#290 – 1898 10c Trans-Mississippi Exposition: Hardships of Emigration

Condition
Price
Qty
- Mint Stamp(s)
Ships in 1 business day. i$260.00
$260.00
- Used Stamp(s)
Ships in 1 business day. i$35.00FREE with 8,650 points!
$35.00
- Unused Stamp (small flaws)
Ships in 1 business day. i$170.00
$170.00
- Used Stamp (small flaws)
Ships in 1 business day. i$22.50
$22.50
7 More - Click Here
Mounts - Click Here
Condition
Price
Qty
- MM4202Mystic Clear Mount 45x30mm - 50 precut drop end mounts
Ships in 1 business day. i
$1.95
$1.95
U.S. #290
1898 10¢ Trans-Mississippi Exposition

First Day of Issue: June 17, 1898
Quantity issued:
4,629,760 (unknown quantity later destroyed)
Printed by: Bureau of Engraving and Printing
Method: Flat Plate in sheets of 100 subjects
Watermark: Double-line watermark USPS
Perforation: 12
Color: Gray violet
 
For a series that was supposed to encourage the progress and development of the American West, the design of the 10¢ denomination is a bit puzzling. Entitled “Hardships of Emigration,” the stamp pictures a family traveling across the prairie in a covered wagon. One of the horses has collapsed and the man is trying to revive it. The scene is based on a painting by Augustus Goodyear Heaton. (Heaton’s “The Recall of Columbus” was the basis of the 50¢ Columbian stamp.)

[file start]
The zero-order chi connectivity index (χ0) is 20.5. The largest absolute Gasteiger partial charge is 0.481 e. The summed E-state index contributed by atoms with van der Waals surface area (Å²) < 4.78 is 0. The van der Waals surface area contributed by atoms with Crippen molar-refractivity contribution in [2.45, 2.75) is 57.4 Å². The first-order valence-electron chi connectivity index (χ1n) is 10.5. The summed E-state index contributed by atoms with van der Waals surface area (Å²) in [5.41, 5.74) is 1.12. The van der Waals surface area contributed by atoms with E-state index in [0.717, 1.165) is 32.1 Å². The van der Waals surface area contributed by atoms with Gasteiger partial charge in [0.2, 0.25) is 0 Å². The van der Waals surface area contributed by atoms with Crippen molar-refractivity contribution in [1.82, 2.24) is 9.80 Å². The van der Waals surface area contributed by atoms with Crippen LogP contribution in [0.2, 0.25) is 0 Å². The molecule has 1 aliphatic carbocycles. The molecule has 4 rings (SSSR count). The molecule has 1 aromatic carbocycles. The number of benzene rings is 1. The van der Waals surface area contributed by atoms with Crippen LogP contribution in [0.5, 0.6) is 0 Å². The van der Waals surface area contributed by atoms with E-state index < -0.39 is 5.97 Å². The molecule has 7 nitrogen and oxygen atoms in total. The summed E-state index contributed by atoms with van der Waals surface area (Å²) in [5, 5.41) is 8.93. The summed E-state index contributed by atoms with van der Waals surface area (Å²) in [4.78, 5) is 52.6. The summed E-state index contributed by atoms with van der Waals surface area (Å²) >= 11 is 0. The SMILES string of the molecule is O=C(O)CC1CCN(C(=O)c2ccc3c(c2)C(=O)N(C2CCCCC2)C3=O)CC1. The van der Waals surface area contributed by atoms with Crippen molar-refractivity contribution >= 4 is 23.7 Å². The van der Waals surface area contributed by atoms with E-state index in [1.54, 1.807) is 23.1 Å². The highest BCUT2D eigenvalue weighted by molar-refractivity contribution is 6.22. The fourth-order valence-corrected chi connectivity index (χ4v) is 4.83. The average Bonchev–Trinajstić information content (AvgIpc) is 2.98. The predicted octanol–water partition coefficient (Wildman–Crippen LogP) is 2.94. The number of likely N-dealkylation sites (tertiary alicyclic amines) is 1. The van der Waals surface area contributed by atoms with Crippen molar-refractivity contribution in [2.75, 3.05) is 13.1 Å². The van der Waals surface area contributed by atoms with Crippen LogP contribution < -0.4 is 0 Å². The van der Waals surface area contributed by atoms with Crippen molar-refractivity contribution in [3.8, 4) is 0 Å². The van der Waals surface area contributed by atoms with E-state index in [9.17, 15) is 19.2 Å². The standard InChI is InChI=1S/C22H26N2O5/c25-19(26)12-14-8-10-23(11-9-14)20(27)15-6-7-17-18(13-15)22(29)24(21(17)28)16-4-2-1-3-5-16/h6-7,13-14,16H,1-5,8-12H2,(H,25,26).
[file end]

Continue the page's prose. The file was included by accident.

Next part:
The 10¢ stamp features the same border as the rest of the values. Unlike the 1893 Columbian series, the Trans-Mississippi Exposition commemoratives didn’t include the name or dates of the event. Instead, each stamp features a caption with the name of the photograph or painting upon which its design is based.
 
Printed by the Bureau of Engraving and Printing